Four Strange Suicides April 9, 2013Author: Beach Combing | in : Contemporary, Modern , trackback
Beach has covered the difficult theme of suicide before on several occasions. There was suicides and loopholes, suicides on Saipan and, staying with the Second World War, madness in the last hours in the bunker in Berlin. But suicide is still rattling around his head and this particular post has been bothering him for a few days and, though he doesn’t have much material, he decided to put down what he has dredged up. There are only four instances here that have made the grade as being truly strange. Hopefully, someone will be able to send in a few more? drbeachcombing AT yahoo DOT com It goes without saying that none of this is written in a light-hearted way. Rather it represents curiosity at the absurd situations in which human beings can find themselves, all too often through no fault of their own.
1) The reference that got us started on this morose topic came from Chris Woodyard’s Face in the Window to one Samuel Haggerty, a farmer who in 1901 walked into a field in Ohio with several sticks of dynamite. He packed a tree stump with the dynamite and then sat on said stump and lit the fuse. Beach immediately asked himself: why didn’t more desperate people do this back in the nineteenth century when dynamite was freely available? After all it is instantaneous. It also gets rid of the body: one concern of the suicidal is the horror that loved ones will have to clean up after them. (Of course, that last point will depend on how much dynamite you use…)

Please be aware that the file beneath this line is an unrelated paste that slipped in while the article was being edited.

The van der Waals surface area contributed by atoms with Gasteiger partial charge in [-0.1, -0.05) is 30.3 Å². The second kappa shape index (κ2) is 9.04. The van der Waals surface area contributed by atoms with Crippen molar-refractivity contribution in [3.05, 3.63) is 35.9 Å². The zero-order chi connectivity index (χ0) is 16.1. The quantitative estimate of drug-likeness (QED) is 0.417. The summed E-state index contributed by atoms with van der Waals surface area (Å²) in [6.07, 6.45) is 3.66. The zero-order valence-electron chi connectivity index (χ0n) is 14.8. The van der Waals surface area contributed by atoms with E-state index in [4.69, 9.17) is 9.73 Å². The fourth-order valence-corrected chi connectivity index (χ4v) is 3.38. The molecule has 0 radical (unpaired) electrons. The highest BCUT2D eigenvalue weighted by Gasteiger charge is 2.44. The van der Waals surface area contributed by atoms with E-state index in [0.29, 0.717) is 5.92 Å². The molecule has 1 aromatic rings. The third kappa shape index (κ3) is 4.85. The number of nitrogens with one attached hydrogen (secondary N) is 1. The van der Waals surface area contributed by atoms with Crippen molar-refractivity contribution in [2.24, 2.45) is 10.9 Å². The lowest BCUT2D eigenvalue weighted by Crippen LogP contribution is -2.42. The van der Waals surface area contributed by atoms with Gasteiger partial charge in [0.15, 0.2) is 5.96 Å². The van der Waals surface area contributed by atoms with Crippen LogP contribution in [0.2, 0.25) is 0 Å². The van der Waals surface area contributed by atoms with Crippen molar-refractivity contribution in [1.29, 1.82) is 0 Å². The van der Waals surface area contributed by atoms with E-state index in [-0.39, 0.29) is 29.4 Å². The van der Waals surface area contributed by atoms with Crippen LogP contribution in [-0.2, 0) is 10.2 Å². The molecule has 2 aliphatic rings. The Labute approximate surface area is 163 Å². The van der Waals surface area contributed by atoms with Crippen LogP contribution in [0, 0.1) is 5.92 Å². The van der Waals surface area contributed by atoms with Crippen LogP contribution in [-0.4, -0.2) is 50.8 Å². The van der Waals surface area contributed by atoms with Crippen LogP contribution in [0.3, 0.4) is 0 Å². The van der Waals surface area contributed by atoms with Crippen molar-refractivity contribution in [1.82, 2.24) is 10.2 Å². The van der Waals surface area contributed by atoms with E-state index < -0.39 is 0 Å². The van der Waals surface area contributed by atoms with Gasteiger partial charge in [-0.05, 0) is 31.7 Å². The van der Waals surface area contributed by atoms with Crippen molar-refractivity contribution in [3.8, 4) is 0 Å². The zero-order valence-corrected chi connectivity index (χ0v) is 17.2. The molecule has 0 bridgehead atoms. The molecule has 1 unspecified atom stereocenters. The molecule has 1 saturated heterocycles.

2) William Kogut, who took his own life in 1930, deserves a prize for ingenuity. He also took the path of blowing himself up but managed to do it without explosives, at least without conventional explosives. He first got a leg from his prison bed: he was on death row at San Quentin. He hollowed it out. He then packed it full of dampened heart and diamond playing cards, which at this date were glossed with nitrocellulose, for that shiny red colour. Kogut, next, managed to light the cards using the heater in his room, after placing the pipe up against his head. We suspect that there was a lot to clean up when the pipe bomb he had created finally went off.
3) Guy Fawkes, the English Catholic patriot was sentenced to death, like William Kogut. However, unlike Kogut, Fawkes didn’t just have to sit in a chair and feel the current. He was going to be hung for a little and then forced to watch his own testicles be cut off and, afterwards, see his guts scooped out while still alive: his body would finally be cut into four quarters. In any case, in an action that is perhaps – if you want to be anal about this – not particularly Catholic he cheated his persecutors and leapt from the steps of the gallows just as the sentence was about to be passed. As the noose was already around his neck he died instantly.
4) Christine Chubbuck committed suicide in 1974 on live television, a first at that date. CC was, in fact, a television talent with WXLTV, aged thirty. She had prepared a script for her programme, including for the moment when she lifted up a gun and killed herself and also the script for those who took over once she had fallen to the ground. Read about at a distance this suicide seems to fall into the category of desperate attention seeking. Read about in more detail (pdf: chubbucknew) it is heartbreaking: a suicide based on a series of ingrained misperceptions that time would probably have put right.